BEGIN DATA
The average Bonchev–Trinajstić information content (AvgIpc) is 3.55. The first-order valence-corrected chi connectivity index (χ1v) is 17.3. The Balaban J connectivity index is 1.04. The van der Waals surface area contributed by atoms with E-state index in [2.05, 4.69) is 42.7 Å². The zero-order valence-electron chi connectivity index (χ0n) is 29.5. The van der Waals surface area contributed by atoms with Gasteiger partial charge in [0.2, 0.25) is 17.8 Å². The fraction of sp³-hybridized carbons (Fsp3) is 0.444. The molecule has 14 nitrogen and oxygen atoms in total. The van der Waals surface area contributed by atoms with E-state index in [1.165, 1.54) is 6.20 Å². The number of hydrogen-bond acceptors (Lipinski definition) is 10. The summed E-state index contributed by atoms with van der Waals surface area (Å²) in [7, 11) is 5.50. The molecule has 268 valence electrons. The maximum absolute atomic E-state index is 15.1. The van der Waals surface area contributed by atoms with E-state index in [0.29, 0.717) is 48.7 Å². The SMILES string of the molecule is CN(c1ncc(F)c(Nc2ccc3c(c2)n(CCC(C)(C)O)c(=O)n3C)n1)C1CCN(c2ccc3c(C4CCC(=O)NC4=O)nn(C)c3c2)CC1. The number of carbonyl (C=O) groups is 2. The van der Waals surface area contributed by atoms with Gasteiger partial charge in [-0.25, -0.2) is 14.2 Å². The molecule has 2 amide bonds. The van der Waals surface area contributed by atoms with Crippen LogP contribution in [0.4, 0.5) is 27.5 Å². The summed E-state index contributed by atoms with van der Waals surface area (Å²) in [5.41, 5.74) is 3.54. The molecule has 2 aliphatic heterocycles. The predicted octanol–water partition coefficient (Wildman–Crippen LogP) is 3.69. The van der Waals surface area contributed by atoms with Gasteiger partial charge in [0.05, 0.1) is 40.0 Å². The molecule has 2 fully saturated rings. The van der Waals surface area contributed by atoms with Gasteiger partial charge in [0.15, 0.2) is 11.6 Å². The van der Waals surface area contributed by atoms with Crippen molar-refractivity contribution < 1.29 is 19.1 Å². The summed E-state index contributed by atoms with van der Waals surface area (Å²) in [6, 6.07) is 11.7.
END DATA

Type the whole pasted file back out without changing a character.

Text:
The average Bonchev–Trinajstić information content (AvgIpc) is 3.55. The first-order valence-corrected chi connectivity index (χ1v) is 17.3. The Balaban J connectivity index is 1.04. The van der Waals surface area contributed by atoms with E-state index in [2.05, 4.69) is 42.7 Å². The zero-order valence-electron chi connectivity index (χ0n) is 29.5. The van der Waals surface area contributed by atoms with Gasteiger partial charge in [0.2, 0.25) is 17.8 Å². The fraction of sp³-hybridized carbons (Fsp3) is 0.444. The molecule has 14 nitrogen and oxygen atoms in total. The van der Waals surface area contributed by atoms with E-state index in [1.165, 1.54) is 6.20 Å². The number of hydrogen-bond acceptors (Lipinski definition) is 10. The summed E-state index contributed by atoms with van der Waals surface area (Å²) in [7, 11) is 5.50. The molecule has 268 valence electrons. The maximum absolute atomic E-state index is 15.1. The van der Waals surface area contributed by atoms with E-state index in [0.29, 0.717) is 48.7 Å². The SMILES string of the molecule is CN(c1ncc(F)c(Nc2ccc3c(c2)n(CCC(C)(C)O)c(=O)n3C)n1)C1CCN(c2ccc3c(C4CCC(=O)NC4=O)nn(C)c3c2)CC1. The number of carbonyl (C=O) groups is 2. The van der Waals surface area contributed by atoms with Gasteiger partial charge in [-0.25, -0.2) is 14.2 Å². The molecule has 2 amide bonds. The van der Waals surface area contributed by atoms with Crippen LogP contribution in [0.4, 0.5) is 27.5 Å². The summed E-state index contributed by atoms with van der Waals surface area (Å²) in [5.41, 5.74) is 3.54. The molecule has 2 aliphatic heterocycles. The predicted octanol–water partition coefficient (Wildman–Crippen LogP) is 3.69. The van der Waals surface area contributed by atoms with Gasteiger partial charge in [0.05, 0.1) is 40.0 Å². The molecule has 2 fully saturated rings. The van der Waals surface area contributed by atoms with Gasteiger partial charge in [0.15, 0.2) is 11.6 Å². The van der Waals surface area contributed by atoms with Crippen molar-refractivity contribution < 1.29 is 19.1 Å². The summed E-state index contributed by atoms with van der Waals surface area (Å²) in [6, 6.07) is 11.7.